The dilemma of the personal essayist, David Sedaris once said, is not what to write but what to leave out.
When humour is your metier then this becomes all the more important. The really juicy, funny stuff about your life is also generally unprintable. For years, I wrote in the first person for this newspaper and each week I'd face the same problem: which incidents from my sordid existence would make good copy while not leaving me feeling exposed or excommunicated from my family afterwards.
It didn't help that I was very young when I started. Like a toddler just learning swear words, I reached for the easiest, most sensational anecdotes and learned the hard way - one newspaper chopped up a personal writing piece and, without bothering to check with me, reported it as breaking news - that almost everything you write will be taken entirely literally. There was no protection against something like that because, after all, I had put myself out there. But from then on I knew that if you stick your head above the parapet it may well get chopped off. In our little country, the real pros of the personal writing game understand the rules: keep it safe, keep it boring, keep it cosy.
Lena Dunham is none of these things. Still in her 20s she has made herself the most in-demand young television writer and performer in the world by being honest and brave in her writing, and daring in her performance (she is famously unselfconscious about her body).
Girls, the HBO series which she writes, produces and stars in, was originally hailed as the successor to Sex and the City but it is so much cleverer than its glossy predecessor. It won a huge, loyal following and Dunham, small, pudgy and witty, became the unlikely poster girl for a generation.
It seemed like only a matter of time before a publisher offered her a dump truck of money - $3.7m to be precise - to write her memoirs. The resultant effort produced the funny, poignant Not That Kind Of Girl, a sort of mixture of autobiography and how-to manual, which became an instant bestseller when it was released earlier this year.
In it she writes acerbically about sex ("it was the only time I believed someone besides me existed"), and cystitis, masturbation and therapy ("I've called my therapist from beaches, speeding vehicles in Western states, crouched behind a Dumpster, in the parking lot of my college dormitory and from my bedroom 10 blocks from her office").
Like Hannah, her character in Girls, her instinct is to share everything, ick-factor be damned. Perhaps for this reason the book also contained one essay in which she wrote about playing with her little sister in their family's driveway. Dunham was seven at the time and the sister was one - an infant. Dunham writes that "curiosity got the best" of her and she opened her sister's vagina only to call for her mother when she found the toddler had "six or seven pebbles in there."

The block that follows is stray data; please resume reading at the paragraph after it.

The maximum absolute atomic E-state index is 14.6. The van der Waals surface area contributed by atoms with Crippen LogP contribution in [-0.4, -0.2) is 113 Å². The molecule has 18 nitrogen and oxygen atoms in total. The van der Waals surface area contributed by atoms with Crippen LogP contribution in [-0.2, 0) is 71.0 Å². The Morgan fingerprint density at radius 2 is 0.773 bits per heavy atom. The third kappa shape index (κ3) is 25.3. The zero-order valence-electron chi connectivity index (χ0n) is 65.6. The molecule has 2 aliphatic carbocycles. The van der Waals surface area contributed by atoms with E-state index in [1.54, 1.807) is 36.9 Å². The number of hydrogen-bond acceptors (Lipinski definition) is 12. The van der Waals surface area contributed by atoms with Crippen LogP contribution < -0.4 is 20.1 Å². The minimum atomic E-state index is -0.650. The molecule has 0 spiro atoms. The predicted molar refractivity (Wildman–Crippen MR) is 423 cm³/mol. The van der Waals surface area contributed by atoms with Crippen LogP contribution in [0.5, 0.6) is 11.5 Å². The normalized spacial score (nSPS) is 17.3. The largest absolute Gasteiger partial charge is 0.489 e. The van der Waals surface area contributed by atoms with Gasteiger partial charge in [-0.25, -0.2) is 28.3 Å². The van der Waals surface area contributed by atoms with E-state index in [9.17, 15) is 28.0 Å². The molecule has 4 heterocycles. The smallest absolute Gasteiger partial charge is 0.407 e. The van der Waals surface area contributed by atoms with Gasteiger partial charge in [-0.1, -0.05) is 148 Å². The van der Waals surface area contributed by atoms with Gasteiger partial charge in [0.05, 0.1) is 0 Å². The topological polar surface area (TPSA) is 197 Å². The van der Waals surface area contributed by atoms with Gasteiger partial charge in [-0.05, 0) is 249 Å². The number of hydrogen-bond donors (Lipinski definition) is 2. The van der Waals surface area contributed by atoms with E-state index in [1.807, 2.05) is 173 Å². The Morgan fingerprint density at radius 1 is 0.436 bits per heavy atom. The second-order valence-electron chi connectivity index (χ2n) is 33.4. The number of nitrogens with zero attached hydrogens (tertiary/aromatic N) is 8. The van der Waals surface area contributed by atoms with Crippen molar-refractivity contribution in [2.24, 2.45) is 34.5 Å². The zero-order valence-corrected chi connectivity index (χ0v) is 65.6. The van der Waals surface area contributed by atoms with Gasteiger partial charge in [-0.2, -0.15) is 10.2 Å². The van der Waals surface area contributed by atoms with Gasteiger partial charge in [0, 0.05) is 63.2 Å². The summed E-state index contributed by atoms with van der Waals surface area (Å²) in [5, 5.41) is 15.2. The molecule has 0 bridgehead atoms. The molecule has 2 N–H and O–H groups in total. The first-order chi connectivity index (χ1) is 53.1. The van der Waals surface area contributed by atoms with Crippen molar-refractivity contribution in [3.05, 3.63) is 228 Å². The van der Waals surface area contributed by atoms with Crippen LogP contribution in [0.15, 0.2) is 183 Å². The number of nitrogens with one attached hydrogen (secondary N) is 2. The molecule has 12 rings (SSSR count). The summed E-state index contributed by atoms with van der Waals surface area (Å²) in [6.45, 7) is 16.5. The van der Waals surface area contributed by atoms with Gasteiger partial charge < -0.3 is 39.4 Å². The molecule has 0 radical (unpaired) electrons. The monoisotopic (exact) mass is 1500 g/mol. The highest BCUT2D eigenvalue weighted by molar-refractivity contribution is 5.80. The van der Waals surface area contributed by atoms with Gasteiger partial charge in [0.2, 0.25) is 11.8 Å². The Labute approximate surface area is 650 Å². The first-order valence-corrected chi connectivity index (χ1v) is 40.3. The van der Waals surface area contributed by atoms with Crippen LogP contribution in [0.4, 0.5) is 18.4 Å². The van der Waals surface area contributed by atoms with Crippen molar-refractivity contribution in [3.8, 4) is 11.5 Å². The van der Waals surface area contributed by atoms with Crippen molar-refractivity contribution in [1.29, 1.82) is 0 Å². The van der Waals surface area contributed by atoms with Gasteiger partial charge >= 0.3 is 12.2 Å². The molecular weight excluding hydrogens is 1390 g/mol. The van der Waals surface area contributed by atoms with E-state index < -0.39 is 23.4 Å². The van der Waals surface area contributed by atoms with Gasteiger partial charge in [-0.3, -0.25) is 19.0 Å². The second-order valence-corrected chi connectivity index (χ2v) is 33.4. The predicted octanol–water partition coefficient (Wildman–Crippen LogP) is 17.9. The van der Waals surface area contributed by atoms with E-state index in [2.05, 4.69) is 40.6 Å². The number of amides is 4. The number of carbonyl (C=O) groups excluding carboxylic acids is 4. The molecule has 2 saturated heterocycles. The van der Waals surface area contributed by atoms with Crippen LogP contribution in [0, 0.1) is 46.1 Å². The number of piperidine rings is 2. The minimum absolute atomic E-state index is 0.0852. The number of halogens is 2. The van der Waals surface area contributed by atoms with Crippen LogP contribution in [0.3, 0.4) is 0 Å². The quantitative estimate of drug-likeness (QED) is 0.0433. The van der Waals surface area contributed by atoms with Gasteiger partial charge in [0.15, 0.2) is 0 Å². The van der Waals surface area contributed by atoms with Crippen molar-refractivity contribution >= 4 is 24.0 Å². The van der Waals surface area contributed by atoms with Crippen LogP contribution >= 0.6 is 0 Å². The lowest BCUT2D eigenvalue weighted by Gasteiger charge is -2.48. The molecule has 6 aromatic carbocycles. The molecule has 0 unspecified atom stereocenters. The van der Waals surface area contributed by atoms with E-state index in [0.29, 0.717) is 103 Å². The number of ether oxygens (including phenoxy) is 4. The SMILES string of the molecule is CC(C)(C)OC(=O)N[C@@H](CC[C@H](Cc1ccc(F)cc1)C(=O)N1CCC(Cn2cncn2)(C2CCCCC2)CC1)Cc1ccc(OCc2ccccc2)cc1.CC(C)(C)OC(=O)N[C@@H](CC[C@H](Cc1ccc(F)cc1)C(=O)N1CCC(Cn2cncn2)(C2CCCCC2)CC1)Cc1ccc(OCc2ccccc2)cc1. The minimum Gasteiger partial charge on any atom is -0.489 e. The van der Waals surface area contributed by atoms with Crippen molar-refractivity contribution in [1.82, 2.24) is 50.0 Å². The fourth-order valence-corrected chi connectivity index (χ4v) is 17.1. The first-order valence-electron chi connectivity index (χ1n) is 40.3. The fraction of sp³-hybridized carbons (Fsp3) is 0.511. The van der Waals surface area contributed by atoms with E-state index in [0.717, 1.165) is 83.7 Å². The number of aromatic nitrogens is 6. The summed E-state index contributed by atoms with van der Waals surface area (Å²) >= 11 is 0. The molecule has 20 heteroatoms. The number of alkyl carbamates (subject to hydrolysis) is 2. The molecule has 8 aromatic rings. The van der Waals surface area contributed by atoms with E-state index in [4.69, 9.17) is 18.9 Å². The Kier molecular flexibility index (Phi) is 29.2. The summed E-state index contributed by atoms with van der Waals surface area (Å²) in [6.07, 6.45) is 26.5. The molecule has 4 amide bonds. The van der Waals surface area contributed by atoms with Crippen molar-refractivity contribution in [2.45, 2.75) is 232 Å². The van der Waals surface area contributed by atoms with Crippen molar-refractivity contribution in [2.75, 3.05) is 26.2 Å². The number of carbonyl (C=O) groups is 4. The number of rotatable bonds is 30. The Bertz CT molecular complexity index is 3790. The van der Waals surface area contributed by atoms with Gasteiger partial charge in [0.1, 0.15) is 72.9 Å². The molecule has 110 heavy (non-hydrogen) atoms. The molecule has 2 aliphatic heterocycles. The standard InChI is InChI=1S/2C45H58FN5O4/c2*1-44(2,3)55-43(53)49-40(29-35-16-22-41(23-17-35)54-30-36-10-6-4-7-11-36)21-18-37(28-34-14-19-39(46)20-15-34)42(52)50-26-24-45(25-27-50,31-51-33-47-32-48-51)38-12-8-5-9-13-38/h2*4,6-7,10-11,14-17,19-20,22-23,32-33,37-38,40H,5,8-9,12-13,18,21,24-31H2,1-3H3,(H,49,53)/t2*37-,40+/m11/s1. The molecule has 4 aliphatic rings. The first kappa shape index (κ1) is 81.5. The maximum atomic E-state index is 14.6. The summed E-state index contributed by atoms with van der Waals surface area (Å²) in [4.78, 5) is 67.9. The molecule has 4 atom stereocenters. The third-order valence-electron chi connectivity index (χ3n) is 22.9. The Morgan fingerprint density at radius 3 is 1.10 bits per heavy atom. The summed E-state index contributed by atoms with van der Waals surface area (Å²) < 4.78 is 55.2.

In another passage she describes trying to persuade her sister to "kiss her on the lips for five seconds" by offering gifts of sweets or coins. "Basically, anything a sexual predator might do to woo a small suburban girl, I was trying," Dunham writes.
This passage seemed to slip past a lot of reviewers (who were possibly more concerned with the entertainment value of the book than working themselves up into a lather of outrage) but not Kevin Williamson of The National Review, who wrote that there was no "non-horrifying" explanation of Dunham's behaviour toward her sister. The Girls writer has confessed to being a child molester, he insisted, and we should all be appalled. It wasn't long before Fox News et al jumped on the bandwagon and they got their pound of flesh when Dunham was forced to cancel several dates on her book tour (for which tickets were going for over €200 a pop).
What else could she do? There must have seemed little point in explaining to people, who have clearly never been human, that small children do sometimes tamper with each other's bodies, and no, that's not child molestation - a seven-year-old cannot be a sexual predator. Why would they listen when they weren't listening to the now-grown -up sister of Dunham, who is adamant she was not abused? They were too busy enjoying what Philip Roth called "an ecstasy of sanctimony" and taking every word in a comic-memoir entirely literally. This, they seem convinced, is Dunham's inadvertent mea culpa. Gotcha Lena!
It was reported on Tuesday that Dunham is now threatening to sue those who call her a child abuser. That's an entirely understandable reaction, but perhaps it might be better to consider those hurling that slur to be dust under the chariot wheels. She might take a leaf out of the page of the late, great Nuala O'Faolain. Appearing on The Late Late Show to promote her era-defining memoir Are You Somebody? the first question she faced was: "you seem to have slept with an awful lot of men?"
"Only two that counted" she retorted, visibly upset. "And that's not many." From presumed-slut back to confessional heroine in one quip; Nuala's honesty was not dimmed by the prurient body count and Lena should not let manufactured hysteria silence her.